• Promoting a Healthier Workforce

    Health and Productivity Management

  • Health and Productivity Management Center


    In January 2002, the ACOEM Expert Panel also discussed and identified the core characteristics that a productivity measurement instrument should possess to adequately assess the workplace productivity loss of migraineurs and of workers suffering from other diseases. The key characteristics were grouped into four categories: 1) supporting scientific evidence, 2) applicability to a variety of occupations and disease states, 3) ability to support business decision-making (i.e., ability for data to be translated into a monetary unit) and 4) practicality
    (Table 1).

    The first key characteristic - the scientific evidence supporting each instrument - includes the evidence for reliability and validity of the measures, along with the scales or factors that are targeted by these measures (1). Reliability is primarily a question of the consistency of a measurement tool. For the purposes of this review, we have focused on questions of validity of the instrument:

    1. independent of all other factors, i.e. the performance of individual items, and factors or scales in the instrument, irrespective of any characteristics of the sample, and
    2. in context of health impairment, work, and other relevant experiences of participants, how the instrument works in context:
      1. Does the instrument distinguish between conceptually different issues? and
      2. Does it agree with different kinds of measures of the same concept?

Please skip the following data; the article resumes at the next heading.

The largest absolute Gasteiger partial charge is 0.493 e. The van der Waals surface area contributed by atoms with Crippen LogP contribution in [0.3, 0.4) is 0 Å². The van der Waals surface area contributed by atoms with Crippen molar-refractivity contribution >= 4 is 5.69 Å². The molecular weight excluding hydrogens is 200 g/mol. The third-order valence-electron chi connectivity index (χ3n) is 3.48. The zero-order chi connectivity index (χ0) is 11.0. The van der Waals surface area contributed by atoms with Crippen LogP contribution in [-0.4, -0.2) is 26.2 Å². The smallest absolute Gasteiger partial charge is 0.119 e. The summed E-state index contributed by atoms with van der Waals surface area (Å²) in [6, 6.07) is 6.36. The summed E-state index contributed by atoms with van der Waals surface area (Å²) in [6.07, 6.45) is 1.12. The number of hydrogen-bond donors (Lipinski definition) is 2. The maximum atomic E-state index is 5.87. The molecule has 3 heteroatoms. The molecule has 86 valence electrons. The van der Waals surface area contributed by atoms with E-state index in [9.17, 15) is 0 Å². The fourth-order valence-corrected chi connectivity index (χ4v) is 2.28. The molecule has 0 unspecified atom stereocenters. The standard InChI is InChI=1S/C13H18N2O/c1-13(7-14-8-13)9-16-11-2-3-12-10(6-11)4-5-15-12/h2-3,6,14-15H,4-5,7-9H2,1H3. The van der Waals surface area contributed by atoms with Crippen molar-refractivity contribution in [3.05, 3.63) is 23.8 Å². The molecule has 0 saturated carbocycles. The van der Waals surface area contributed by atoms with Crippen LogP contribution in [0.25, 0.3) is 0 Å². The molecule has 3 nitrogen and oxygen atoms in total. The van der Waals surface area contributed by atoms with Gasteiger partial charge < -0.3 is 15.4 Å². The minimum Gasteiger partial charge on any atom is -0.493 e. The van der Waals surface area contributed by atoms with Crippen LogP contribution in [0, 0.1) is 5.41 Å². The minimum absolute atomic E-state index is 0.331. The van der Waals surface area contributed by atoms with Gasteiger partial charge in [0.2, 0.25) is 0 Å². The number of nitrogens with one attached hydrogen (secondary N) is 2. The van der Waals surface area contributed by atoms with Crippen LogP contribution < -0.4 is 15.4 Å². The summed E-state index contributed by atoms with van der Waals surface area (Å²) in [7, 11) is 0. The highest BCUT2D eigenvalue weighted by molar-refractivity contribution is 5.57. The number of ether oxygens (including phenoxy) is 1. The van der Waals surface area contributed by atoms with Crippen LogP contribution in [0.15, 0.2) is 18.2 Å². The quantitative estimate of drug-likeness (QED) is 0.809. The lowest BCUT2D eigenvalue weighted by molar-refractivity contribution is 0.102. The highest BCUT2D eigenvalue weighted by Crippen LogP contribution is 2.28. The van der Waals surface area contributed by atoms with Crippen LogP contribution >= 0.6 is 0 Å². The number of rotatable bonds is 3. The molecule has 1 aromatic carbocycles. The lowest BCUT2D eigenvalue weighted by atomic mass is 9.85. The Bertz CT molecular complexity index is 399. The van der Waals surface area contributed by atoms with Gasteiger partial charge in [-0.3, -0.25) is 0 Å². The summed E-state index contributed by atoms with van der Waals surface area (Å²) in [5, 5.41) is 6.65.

The second key characteristic, applicability, was defined as the ability of the instrument to be used across a broad spectrum of industries, occupations, and disease states. It also refers to an instrument’s ability to measure work loss and productivity attributed to a specific disease or health condition that the instrument might have been designed to assess. The development of a standardized instrument that can capture productivity measures across disease states, industries and occupations will have more appeal to the business community. Effectiveness in a broad marketplace and for various demographics -- blue and white-collar occupations -- is a desired quality in any instrument. Further the Expert Panel noted that the usefulness of any instrument to an employer will be determined in part by its ability to assess various disease states/conditions and one that can be used across a number of occupations within the company. Thus the emphasis is not only on an instrument’s ability to assess the impact of migraines on productivity, but also the instrument’s ability to be broadly applied in the workplace.

    In order to support business decision-making, the third characteristic, the value of lost productivity, needs to be estimated and appraised. Therefore, the data generated from each instrument were examined for their ability to be translated into a monetary unit. Employers who want to build a case for analyzing productivity and instituting interventions must be able to make a business case for their analysis and demonstrate a return on investment. However, there are numerous other business metrics, for example in the trucking industry the number of labor hours per truck, that are also important for effective business decision-making.

    The last criterion, practicality, relates to the tool’s ease of administration (i.e., self-administered vs. interview-administered), availability in multiple languages, and administration costs.

    1. Shadish WR, Cook TD, Campbell DT. (2002). Experimental and quasi-experimental design for generalized causal inference. Boston, Houghton, Mifflin.

    Table 1: Key Characteristics of Health-Related Productivity Instruments


    • Reliable
    • Valid
    • Across industries and occupations
    • Across disease states and conditions
    • Specific to migraines
    Supports effective business decision-making
    • Metrics can be translated into dollars
    • Easy administration
    • Low costs of administration
    • Reading level
    • Available in multiple languages